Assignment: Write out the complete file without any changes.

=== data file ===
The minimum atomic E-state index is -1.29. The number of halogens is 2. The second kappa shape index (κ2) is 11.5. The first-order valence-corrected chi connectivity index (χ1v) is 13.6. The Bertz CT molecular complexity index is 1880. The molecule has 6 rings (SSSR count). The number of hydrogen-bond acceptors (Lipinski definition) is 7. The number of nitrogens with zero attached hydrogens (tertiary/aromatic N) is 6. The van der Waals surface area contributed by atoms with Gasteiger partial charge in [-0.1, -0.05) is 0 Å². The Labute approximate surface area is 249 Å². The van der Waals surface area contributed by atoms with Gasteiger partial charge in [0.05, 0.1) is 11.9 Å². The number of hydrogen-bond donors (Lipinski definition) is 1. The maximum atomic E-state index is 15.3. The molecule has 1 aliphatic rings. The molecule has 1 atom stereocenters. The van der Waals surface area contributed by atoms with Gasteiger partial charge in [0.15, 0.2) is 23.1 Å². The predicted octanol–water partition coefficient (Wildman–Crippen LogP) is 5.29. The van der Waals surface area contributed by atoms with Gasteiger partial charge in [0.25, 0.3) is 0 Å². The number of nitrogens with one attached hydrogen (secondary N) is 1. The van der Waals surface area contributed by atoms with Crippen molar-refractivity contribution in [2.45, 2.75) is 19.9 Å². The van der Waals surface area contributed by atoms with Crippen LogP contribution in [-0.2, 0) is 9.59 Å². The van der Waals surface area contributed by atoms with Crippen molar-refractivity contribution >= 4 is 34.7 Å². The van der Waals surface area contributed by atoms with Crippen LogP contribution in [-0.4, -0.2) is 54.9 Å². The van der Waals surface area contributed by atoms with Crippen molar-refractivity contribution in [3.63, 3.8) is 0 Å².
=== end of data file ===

The minimum atomic E-state index is -1.29. The number of halogens is 2. The second kappa shape index (κ2) is 11.5. The first-order valence-corrected chi connectivity index (χ1v) is 13.6. The Bertz CT molecular complexity index is 1880. The molecule has 6 rings (SSSR count). The number of hydrogen-bond acceptors (Lipinski definition) is 7. The number of nitrogens with zero attached hydrogens (tertiary/aromatic N) is 6. The van der Waals surface area contributed by atoms with Gasteiger partial charge in [-0.1, -0.05) is 0 Å². The Labute approximate surface area is 249 Å². The van der Waals surface area contributed by atoms with Gasteiger partial charge in [0.05, 0.1) is 11.9 Å². The number of hydrogen-bond donors (Lipinski definition) is 1. The maximum atomic E-state index is 15.3. The molecule has 1 aliphatic rings. The molecule has 1 atom stereocenters. The van der Waals surface area contributed by atoms with Gasteiger partial charge in [0.15, 0.2) is 23.1 Å². The predicted octanol–water partition coefficient (Wildman–Crippen LogP) is 5.29. The van der Waals surface area contributed by atoms with Gasteiger partial charge in [0.25, 0.3) is 0 Å². The number of nitrogens with one attached hydrogen (secondary N) is 1. The van der Waals surface area contributed by atoms with Crippen molar-refractivity contribution in [2.45, 2.75) is 19.9 Å². The van der Waals surface area contributed by atoms with Crippen LogP contribution in [-0.2, 0) is 9.59 Å². The van der Waals surface area contributed by atoms with Crippen molar-refractivity contribution >= 4 is 34.7 Å². The van der Waals surface area contributed by atoms with Crippen LogP contribution in [-0.4, -0.2) is 54.9 Å². The van der Waals surface area contributed by atoms with Crippen molar-refractivity contribution in [3.63, 3.8) is 0 Å².